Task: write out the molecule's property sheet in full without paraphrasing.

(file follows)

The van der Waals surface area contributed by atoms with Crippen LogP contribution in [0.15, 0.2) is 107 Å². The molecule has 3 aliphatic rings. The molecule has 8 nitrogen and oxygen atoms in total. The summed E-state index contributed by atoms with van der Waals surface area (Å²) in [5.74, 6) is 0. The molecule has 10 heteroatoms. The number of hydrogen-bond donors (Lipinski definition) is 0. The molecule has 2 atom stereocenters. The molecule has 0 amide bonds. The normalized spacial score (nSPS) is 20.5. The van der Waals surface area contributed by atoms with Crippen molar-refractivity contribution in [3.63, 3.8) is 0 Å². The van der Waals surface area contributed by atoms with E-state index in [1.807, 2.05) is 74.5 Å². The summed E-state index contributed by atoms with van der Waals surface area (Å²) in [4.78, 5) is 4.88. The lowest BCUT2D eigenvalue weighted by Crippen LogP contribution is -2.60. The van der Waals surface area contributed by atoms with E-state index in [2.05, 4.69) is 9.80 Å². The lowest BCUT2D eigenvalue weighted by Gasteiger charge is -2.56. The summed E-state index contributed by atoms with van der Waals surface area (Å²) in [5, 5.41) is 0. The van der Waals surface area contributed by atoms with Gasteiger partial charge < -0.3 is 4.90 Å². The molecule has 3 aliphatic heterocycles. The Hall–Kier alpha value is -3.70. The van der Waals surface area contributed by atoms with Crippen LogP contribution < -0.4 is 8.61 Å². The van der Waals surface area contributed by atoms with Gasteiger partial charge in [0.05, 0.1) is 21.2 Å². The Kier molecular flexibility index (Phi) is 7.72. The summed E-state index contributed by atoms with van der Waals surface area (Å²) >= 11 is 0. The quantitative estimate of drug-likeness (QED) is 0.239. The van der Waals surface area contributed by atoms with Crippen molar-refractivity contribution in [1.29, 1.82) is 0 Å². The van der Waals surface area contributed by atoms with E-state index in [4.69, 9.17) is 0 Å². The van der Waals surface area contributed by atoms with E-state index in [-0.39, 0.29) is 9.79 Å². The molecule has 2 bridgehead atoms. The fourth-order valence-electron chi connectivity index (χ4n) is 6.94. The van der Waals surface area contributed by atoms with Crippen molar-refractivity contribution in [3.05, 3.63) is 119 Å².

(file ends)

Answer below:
The van der Waals surface area contributed by atoms with Crippen LogP contribution in [0.15, 0.2) is 107 Å². The molecule has 3 aliphatic rings. The molecule has 8 nitrogen and oxygen atoms in total. The summed E-state index contributed by atoms with van der Waals surface area (Å²) in [5.74, 6) is 0. The molecule has 10 heteroatoms. The number of hydrogen-bond donors (Lipinski definition) is 0. The molecule has 2 atom stereocenters. The molecule has 0 amide bonds. The normalized spacial score (nSPS) is 20.5. The van der Waals surface area contributed by atoms with Crippen molar-refractivity contribution in [3.63, 3.8) is 0 Å². The van der Waals surface area contributed by atoms with E-state index in [1.807, 2.05) is 74.5 Å². The summed E-state index contributed by atoms with van der Waals surface area (Å²) in [4.78, 5) is 4.88. The lowest BCUT2D eigenvalue weighted by Crippen LogP contribution is -2.60. The van der Waals surface area contributed by atoms with E-state index in [2.05, 4.69) is 9.80 Å². The lowest BCUT2D eigenvalue weighted by Gasteiger charge is -2.56. The summed E-state index contributed by atoms with van der Waals surface area (Å²) in [5, 5.41) is 0. The van der Waals surface area contributed by atoms with Gasteiger partial charge < -0.3 is 4.90 Å². The molecule has 3 aliphatic heterocycles. The Hall–Kier alpha value is -3.70. The van der Waals surface area contributed by atoms with Crippen LogP contribution < -0.4 is 8.61 Å². The van der Waals surface area contributed by atoms with Gasteiger partial charge in [0.05, 0.1) is 21.2 Å². The Kier molecular flexibility index (Phi) is 7.72. The summed E-state index contributed by atoms with van der Waals surface area (Å²) >= 11 is 0. The quantitative estimate of drug-likeness (QED) is 0.239. The van der Waals surface area contributed by atoms with Crippen molar-refractivity contribution in [1.29, 1.82) is 0 Å². The van der Waals surface area contributed by atoms with E-state index in [4.69, 9.17) is 0 Å². The van der Waals surface area contributed by atoms with E-state index in [-0.39, 0.29) is 9.79 Å². The molecule has 2 bridgehead atoms. The fourth-order valence-electron chi connectivity index (χ4n) is 6.94. The van der Waals surface area contributed by atoms with Crippen molar-refractivity contribution in [3.05, 3.63) is 119 Å².